Cardiff University Oscola Referencing
What is referencing?
Referencing (‘citing’) is indicating in assignments when you have used material that has not originated with you. This might include factual information, data, images, opinion, direct quotation, or when you summarise or paraphrase the work of other people.
The majority of academic assignments measure your ability to understand, analyse and evaluate the work of others. It is important to remember that as a matter of policy referencing in the School of Law, Accounting and Finance carries a percentage (currently 5%) of the overall marks for an assignment and if undertaken appropriately will contribute to your grade and therefore your academic success.
Consequently, referencing is crucial as it informs the reader of the texts you have consulted during your research; you will also be assessed on the quality and relevance of these sources. When writing assignments it is important to refer to every source cited in a clear and consistent way, this shows consideration for the reader as it enables them to easily check the legal authorities you have referred to and to follow the arguments or propositions you put forward.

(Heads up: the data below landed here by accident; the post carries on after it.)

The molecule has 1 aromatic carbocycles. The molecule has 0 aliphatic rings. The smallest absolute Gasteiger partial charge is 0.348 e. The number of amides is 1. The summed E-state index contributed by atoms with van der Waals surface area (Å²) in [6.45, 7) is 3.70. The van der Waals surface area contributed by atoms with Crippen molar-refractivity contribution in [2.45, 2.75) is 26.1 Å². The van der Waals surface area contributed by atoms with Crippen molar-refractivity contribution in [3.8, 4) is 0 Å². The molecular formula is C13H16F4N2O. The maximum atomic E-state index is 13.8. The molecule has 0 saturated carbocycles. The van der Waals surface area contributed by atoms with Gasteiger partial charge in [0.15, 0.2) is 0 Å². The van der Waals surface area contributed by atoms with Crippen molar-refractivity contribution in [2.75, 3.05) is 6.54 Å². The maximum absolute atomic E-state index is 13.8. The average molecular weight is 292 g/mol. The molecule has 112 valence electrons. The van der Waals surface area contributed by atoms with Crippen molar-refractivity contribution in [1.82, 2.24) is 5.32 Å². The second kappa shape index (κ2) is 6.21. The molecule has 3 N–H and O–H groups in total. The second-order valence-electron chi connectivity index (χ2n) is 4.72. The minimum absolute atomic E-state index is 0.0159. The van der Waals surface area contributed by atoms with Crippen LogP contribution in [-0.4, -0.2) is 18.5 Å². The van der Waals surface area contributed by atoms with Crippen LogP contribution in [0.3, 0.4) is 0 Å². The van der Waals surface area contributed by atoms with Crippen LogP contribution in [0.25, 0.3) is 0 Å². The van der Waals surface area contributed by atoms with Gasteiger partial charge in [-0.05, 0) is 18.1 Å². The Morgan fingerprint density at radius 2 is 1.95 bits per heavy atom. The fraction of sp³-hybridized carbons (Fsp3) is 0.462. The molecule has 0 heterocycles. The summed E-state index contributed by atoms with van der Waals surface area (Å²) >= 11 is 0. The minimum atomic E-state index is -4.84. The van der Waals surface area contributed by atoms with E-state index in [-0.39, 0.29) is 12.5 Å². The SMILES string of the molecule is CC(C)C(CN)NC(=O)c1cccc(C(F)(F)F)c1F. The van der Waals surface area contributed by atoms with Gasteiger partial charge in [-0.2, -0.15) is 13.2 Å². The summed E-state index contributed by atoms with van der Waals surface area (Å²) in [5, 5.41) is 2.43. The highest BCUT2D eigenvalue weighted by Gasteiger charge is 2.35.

Quality and relevance of sources
It is particularly important in law to refer to the primary sources of law (typically legislation and case law) as this allows your reader to understand which rule of law you are referring to when you state, ‘the law is x’. Citing primary sources provides proof of authority and allows your reader to make an assessment about the strength of that authority. Secondary sources (typically books and journal articles) provide explanations, comment upon and critique the primary sources of law and are persuasive but are not the law itself.